In 'Sister Maude' a much more destructive relationship between siblings is presented. Like 'Brothers', this poem hints at the way in which the move towards adulthood brings a distance between siblings. Christina Rossetti begins her poem “Sister Maude” with two similar rhetorical questions, asking who told her parents about her 'shame'. We do not know at this point what the narrator's shame is, but it gradually becomes clear that she was having an affair with a handsome man. In Victorian times when Rossetti was writing, this would certainly have been considered shameful.
In the poem “Medusa” gender conflict through control is also illustrated when she says: “a suspicion, a doubt, a jealousy”. This depicts that she feels ownership over her husband and wants him to “be terrified” if he does not obey her commands. However, in “Les Grands Seigneurs” the narrator conveys that after she was “wedded, bedded … a toy, a plaything … wife” she is nostalgic for the first three stanzas to how men were towards her before she was married as she is now powerless. We can depict that there was less gender conflict before she was married. Moreover, in “Medusa” powerlessness is also portrayed when she rhetorically questions herself “Wasn’t I beautiful?
Analyze Collin’s use of language, including diction, hyperbole, and syntax, and explain how his language largely produces dramatic irony. Jane Austen was an English novelist in the late seventeenth century best remembered for her romantic fictions expressing realism. In the event of her life, she wrote one of her greatest books known today as “Pride and Prejudice” which exhibits the themes of love, reputation, and class values. In the passage, Mr. Collins, a clergyman proposed to his noble second cousin named Elizabeth Bennet in hopes to marry and inherit her fortune. He is ultimately laughed at by Elizabeth who could not take his words seriously, for they contradicted his actions.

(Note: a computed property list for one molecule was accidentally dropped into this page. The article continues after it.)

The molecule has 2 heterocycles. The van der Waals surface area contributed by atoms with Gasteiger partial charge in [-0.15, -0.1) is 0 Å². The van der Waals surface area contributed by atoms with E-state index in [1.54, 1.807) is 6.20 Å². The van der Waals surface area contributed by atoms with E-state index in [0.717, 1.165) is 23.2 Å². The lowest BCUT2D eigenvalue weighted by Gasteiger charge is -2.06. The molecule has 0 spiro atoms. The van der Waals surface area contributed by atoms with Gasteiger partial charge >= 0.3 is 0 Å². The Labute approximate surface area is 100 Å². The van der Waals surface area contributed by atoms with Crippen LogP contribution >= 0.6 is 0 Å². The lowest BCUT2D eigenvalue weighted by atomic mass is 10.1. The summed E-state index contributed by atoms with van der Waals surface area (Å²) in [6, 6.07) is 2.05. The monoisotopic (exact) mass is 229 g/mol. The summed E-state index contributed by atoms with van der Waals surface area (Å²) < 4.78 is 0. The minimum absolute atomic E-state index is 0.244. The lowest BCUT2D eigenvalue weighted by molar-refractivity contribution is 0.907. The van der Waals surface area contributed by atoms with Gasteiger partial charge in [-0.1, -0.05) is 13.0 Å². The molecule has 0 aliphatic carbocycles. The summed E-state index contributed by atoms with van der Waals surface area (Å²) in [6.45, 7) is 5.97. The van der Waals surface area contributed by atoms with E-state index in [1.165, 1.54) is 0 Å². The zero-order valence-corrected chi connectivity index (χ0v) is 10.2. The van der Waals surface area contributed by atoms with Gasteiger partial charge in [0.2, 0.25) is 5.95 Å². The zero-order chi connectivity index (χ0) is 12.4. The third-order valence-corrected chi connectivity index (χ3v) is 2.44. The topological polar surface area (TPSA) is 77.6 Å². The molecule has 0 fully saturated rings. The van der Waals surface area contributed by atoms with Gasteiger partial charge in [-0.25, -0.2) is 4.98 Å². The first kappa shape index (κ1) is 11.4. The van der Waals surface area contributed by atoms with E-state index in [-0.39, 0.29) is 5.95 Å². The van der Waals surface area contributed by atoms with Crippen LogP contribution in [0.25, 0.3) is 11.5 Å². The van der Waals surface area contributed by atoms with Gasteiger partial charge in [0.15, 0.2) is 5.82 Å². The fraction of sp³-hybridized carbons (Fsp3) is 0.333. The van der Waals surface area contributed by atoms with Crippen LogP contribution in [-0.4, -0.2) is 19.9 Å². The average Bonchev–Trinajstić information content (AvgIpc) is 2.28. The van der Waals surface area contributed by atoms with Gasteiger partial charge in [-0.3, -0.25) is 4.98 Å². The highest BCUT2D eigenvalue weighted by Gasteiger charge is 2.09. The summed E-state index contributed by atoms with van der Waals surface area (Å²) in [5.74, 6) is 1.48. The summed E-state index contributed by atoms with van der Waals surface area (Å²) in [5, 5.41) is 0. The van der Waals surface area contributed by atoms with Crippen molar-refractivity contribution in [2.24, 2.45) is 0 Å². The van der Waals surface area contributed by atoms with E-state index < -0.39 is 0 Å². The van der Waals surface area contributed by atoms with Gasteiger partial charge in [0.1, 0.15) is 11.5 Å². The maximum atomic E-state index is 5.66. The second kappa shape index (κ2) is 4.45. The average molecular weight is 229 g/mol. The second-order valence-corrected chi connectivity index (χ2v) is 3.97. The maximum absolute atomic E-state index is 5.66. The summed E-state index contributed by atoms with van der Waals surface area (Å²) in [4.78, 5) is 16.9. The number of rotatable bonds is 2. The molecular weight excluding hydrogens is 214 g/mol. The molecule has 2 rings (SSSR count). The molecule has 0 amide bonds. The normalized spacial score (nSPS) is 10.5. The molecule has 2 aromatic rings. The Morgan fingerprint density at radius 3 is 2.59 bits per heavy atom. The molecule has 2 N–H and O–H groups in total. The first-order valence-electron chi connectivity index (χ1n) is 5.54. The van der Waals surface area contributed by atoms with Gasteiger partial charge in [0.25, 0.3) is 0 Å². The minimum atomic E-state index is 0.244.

Mistaken identity, dramatic irony and disguise serve a large role in making this play, Twelfth Night comedic. Malvolio is convinced Olivia is in love with him because of Maria’s letter. Sir Andrew is completely oblivious to the fact that Sir Toby Belch is befriending him to use him for his wealth. As Viola decides to disguise herself as a young man to keep safe, the potential for mistaken identity arises between her and her twin brother Sebastian. Meaning to embarrass and fool Malvolio, Maria, with the help of Sir Toby Belch and Sir Andrew, writes a mysterious love letter to Malvolio.
Despite being written during patriarchal Jacobean society, the protagonist is a female, which is was highly unusual in those days. Of course this protagonist is Lady Macbeth. Throughout the play, through Lady Macbeth's actions we are forced to believe that she is evil. In contrast, the novel John Steinbeck tells a story of dreams, hopes and loneliness. We are introduced to a majorly significant and complex character, named Curley’s wife.